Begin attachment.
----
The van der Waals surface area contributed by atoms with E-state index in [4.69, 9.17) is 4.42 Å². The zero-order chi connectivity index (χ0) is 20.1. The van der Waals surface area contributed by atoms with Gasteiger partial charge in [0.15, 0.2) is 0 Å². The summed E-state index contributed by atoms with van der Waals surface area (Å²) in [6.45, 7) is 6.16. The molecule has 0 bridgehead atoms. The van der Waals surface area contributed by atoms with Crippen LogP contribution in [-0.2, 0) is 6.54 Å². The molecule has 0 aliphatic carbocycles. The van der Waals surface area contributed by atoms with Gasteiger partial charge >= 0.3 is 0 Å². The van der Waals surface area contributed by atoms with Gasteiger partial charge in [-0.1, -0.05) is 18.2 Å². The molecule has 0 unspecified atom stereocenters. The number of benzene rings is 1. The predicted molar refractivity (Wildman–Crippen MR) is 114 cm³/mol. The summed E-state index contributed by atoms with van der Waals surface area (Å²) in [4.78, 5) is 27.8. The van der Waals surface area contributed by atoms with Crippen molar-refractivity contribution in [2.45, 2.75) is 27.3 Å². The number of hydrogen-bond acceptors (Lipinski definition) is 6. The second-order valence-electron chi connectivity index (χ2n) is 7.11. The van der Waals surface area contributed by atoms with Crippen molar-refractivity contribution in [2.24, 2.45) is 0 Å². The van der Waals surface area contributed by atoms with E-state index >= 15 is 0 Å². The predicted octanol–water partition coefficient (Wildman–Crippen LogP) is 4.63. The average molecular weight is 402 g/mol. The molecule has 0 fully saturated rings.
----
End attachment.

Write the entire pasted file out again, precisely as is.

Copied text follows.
The van der Waals surface area contributed by atoms with E-state index in [4.69, 9.17) is 4.42 Å². The zero-order chi connectivity index (χ0) is 20.1. The van der Waals surface area contributed by atoms with Gasteiger partial charge in [0.15, 0.2) is 0 Å². The summed E-state index contributed by atoms with van der Waals surface area (Å²) in [6.45, 7) is 6.16. The molecule has 0 bridgehead atoms. The van der Waals surface area contributed by atoms with Crippen LogP contribution in [-0.2, 0) is 6.54 Å². The molecule has 0 aliphatic carbocycles. The van der Waals surface area contributed by atoms with Gasteiger partial charge >= 0.3 is 0 Å². The van der Waals surface area contributed by atoms with Gasteiger partial charge in [-0.1, -0.05) is 18.2 Å². The molecule has 0 unspecified atom stereocenters. The number of benzene rings is 1. The predicted molar refractivity (Wildman–Crippen MR) is 114 cm³/mol. The summed E-state index contributed by atoms with van der Waals surface area (Å²) in [4.78, 5) is 27.8. The van der Waals surface area contributed by atoms with Crippen molar-refractivity contribution in [2.45, 2.75) is 27.3 Å². The number of hydrogen-bond acceptors (Lipinski definition) is 6. The second-order valence-electron chi connectivity index (χ2n) is 7.11. The van der Waals surface area contributed by atoms with Crippen molar-refractivity contribution in [2.24, 2.45) is 0 Å². The van der Waals surface area contributed by atoms with E-state index >= 15 is 0 Å². The predicted octanol–water partition coefficient (Wildman–Crippen LogP) is 4.63. The average molecular weight is 402 g/mol. The molecule has 0 fully saturated rings.